The Japanese government is poised to release treated radioactive water accumulated at the crippled Fukushima nuclear plant into the sea despite opposition from fishermen, sources familiar with the matter said Friday.
It will hold a meeting of related ministers as early as Tuesday to formally decide on the plan, a major development following over seven years of discussions on how to discharge the water used to cool down melted fuel at the Fukushima Daiichi plant.
The treated water containing radioactive tritium, a byproduct of nuclear reactors, is said to pose little risk to human health because even if one drinks the water, so long as the tritium concentration is low, the amounts of tritium would not accumulate in the body and would soon be excreted.
There is also no risk of external exposure even if the water comes in contact with skin.
Still, concerns remain among Japan's fisheries industry and consumers as well as neighboring countries such as South Korea and China.
The government has said it cannot continue postponing a decision on the disposal issue, given that the storage capacity of water tanks at the Fukushima complex is expected to run out as early as fall next year.
It asserts that space needs to be secured on the premises, such as for keeping melted fuel debris that will be extracted from the damaged reactors, to move forward with the decades-long process of scrapping the complex.
Plant operator Tokyo Electric Power Company Holdings Inc. says it will take around two years for the discharge to start.
The government had initially hoped to make a decision on the discharge of the treated water in October last year but later decided it would need more time for discussions amid concerns about reputational damage to marine products.
But Prime Minister Yoshihide Suga said Wednesday his government will decide "in a few days" whether to release the water after meeting with Hiroshi Kishi, head of the national federation of fisheries cooperatives, who conveyed his organization's continued strong opposition to the plan.
On media reports that Japan is poised to discharge the water into the sea, China and South Korea responded by calling on Tokyo to consider it carefully and with transparency.
China urged Japan to make a cautious decision on the matter, saying, "The radioactive material leakage caused by the Fukushima nuclear accident in Japan has had a profound impact on the marine environment, food safety and human health."
The Japanese government should disclose adequate information and "make a careful decision based on full consultation with neighboring countries," Chinese Foreign Ministry Spokesman Zhao Lijian told reporters in Beijing.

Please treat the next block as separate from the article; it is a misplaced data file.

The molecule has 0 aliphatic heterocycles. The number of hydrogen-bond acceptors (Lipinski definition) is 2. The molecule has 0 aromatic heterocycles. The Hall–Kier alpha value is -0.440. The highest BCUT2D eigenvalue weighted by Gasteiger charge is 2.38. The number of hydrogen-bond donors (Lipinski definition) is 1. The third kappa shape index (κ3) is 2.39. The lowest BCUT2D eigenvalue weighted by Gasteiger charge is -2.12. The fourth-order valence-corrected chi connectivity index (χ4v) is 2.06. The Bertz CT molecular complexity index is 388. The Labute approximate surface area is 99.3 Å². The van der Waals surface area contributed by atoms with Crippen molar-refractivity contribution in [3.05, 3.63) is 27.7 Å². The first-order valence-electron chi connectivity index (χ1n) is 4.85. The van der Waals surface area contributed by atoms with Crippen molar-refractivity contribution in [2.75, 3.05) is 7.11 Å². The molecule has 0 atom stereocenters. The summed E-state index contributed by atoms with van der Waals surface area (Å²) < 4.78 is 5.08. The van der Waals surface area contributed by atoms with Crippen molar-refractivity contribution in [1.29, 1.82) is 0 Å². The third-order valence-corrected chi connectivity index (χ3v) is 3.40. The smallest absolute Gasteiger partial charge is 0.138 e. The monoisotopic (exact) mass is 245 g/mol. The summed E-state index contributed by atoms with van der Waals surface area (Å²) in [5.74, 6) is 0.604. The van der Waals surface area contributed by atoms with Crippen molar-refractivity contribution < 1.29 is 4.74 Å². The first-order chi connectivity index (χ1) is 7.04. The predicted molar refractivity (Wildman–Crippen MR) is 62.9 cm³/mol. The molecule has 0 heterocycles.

South Korea's Foreign Ministry said in a statement, "Our government has always emphasized that the Japanese government needs to transparently open up information over how it deals with contaminated water."
The ministry added it wants to continue to have close discussions on the issue with Japan and other countries concerned as well with international organizations like the International Atomic Energy Agency.
China and South Korea are among 15 countries and regions that continue to restrict imports of Japanese agricultural and fishery products more than 10 years after the Fukushima nuclear crisis, caused by a devastating earthquake and tsunami in 2011.
In February last year, a government panel proposed various options for disposing of the water, including releasing it into the ocean as well as evaporating it.
The following month, TEPCO drafted a plan to dilute the water to below the legal limit for concentration of radioactive materials before releasing it in the sea.
The Fukushima Daiichi plant, which suffered core meltdowns following the natural catastrophe in March 2011, continues to generate massive amounts of radiation-tainted water after it is used to cool melted fuel.
The water is treated using an advanced liquid processing system, or ALPS, to remove most contaminants and stored in tanks on the complex premises. The process, however, cannot remove tritium, a radioactive byproduct of nuclear reactors.
The IAEA has backed the Japanese government's plan to dispose of the water, saying releasing it into the sea meets global standards of practice in the nuclear industry.
The Geneva-based body's Director General Rafael Grossi, during his visit to the Fukushima complex in February, said it is a common way to release water at nuclear power plants, even when they are not in emergency situations.
Japan's industry minister Hiroshi Kajiyama said to Grossi in a videoconference last month that Japan wants the IAEA to conduct a scientific and objective review of the method of disposal of the water and openly convey its view to the international community.
Kajiyama said at the time that the IAEA's message is vital in dispelling concerns and reputational worries over the safety of the water that exist domestically as well as in the neighboring countries.